Not everyone wants an interchangeable lens camera, but plenty of people want a bit more flexibility than the average phone or even compact camera can muster. For these people, bridge cameras are ideal, provided that they’re not looking for a camera to slip in a pocket. The FZ82, known as the FZ80 in some regions is the latest bridge camera from Panasonic and it replaces the FZ72. Our Panasonic FZ82/FZ80 review has all the information you need to decide if this is perfect camera for your photography.
Inside the FZ82 is a 1/2.3-inch sensor with 18.8 million effective pixels. This is paired with the same processing engine as Panasonic’s former flagship interchangeable lens camera, the GH4. Together this combo enables a standard sensitivity range of ISO 80-3200, and an expansion setting taking it up to ISO 6400.
The big draw for the FZ82 remains the same as for the FZ72, its 60X zoom lens which has a focal length range equivalent to 20-1200mm. There’s also a minimum shooting distance of 1cm from the front element.
The wide-angle end of the lens is wider than most other bridge cameras, making it a good choice for shooting cramped interiors or wide landscapes. Meanwhile the telephoto end is useful for shooting very distant objects.
Helpfully, the new camera has a Lens Position Resume option, which returns it to the last focal length that was used when it was turned off.
Further good news is that POWER O.I.S. (Optical Image Stabilizer) is built-in to reduce the chance of hand-shake spoiling photos or videos.
The new additions to the feature set in comparison with the FZ72 include 4K Photo mode, Post Focus and Focus Stacking mode. 4K Photo mode enables 8Mp images to be captured at a rate of 30 frames per second, while Post Focus mode allows you to shoot a sequence of images with different focus points so you can select the perfect shot. Focus Stacking mode builds on Post Focus mode by merging shots to create an image with wider depth of field (the sharp zone) than would otherwise be possible.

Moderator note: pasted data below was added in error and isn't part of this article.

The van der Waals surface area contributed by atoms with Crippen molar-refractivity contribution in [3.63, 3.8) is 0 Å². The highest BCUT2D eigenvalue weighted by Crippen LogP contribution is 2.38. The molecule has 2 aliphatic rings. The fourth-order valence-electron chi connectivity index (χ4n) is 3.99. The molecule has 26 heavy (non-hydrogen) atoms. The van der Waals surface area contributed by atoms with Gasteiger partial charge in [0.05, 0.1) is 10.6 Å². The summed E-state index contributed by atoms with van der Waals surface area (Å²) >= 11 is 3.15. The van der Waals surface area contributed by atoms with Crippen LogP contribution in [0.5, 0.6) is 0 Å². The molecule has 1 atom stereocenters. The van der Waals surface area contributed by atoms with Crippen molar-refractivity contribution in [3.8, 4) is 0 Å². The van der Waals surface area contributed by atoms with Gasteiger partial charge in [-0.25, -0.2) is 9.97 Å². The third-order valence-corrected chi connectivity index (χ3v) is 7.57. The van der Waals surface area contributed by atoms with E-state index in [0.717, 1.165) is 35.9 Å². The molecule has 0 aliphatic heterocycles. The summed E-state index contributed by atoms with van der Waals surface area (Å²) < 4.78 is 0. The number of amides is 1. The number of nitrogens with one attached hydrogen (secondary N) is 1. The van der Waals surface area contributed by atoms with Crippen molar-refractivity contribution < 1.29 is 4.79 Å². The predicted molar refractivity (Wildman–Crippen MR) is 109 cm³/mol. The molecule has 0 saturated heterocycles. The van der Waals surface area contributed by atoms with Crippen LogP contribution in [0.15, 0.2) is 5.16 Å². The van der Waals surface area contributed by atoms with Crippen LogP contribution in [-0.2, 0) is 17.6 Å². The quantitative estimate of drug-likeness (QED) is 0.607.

A new Light Composition mode promises to make it easier to shoot subjects such as fireworks by enabling you to use 4K Photo mode to record a short clip of video and then select a section in review mode to composite together to make a still image. A ‘Lighten’ blend mode is used so that only the brighter parts of subsequent frames are used in addition to the image in the first frame.
As you’d expect from a new Panasonic camera, it’s also possible to shoot 4K video.
Panasonic has given the FZ82 its DFD (Depth from Defocus) autofocus technology, helps speed focusing. This system looks at data from two images with different focus distances to enable it to calculate the distance to the subject – it all happens very quickly. Panasonic claims that this enables an AF response time of approximately 0.09 sec. My experience with a pre-production sample of the FZ82 saw no reason to doubt this claim as it focused quickly on the targets I directed it towards.
Panasonic FZ82/FZ80 review: Build and handling
At 616g with a memory card (SD/SDHC/SDXC) and battery installed the FZ82 is10g heavier than the FZ72. In comparison to a high-end camera like the Panasonic GH5, it feels pretty lightweight, but its plastic body feels well put together for a model with such a modest launch price (£329.99).
The large front grip and textured thumb-rest also make it comfortable to hold and use.
Panasonic has dramatically improved upon the FZ72’s viewfinder for the FZ82 and the new camera has a 0.2-inch device with 1,170,000 dots (up from 200,000 dots). It’s still quite small, but it provides a good view that will be especially appreciated in bright sunny conditions when it can be hard to compose images on a screen.
That said, Panasonic has also improved upon the screen and the FZ82 has a 3-inch 1,040,000-dot device that is touch-sensitive. In addition, there’s Panasonic’s Touchpad AF which enables you to set the AF point with your finger or thumb in the screen while you’re looking through the viewfinder – it’s very useful.
One disappointment is that there’s no sensor to detect when the camera is held to your eye so you have to keep pressing the button to switch between the two devices. After a while you get into the habit of pressing the button as you lower the camera from your eye, but a sensor would be nice.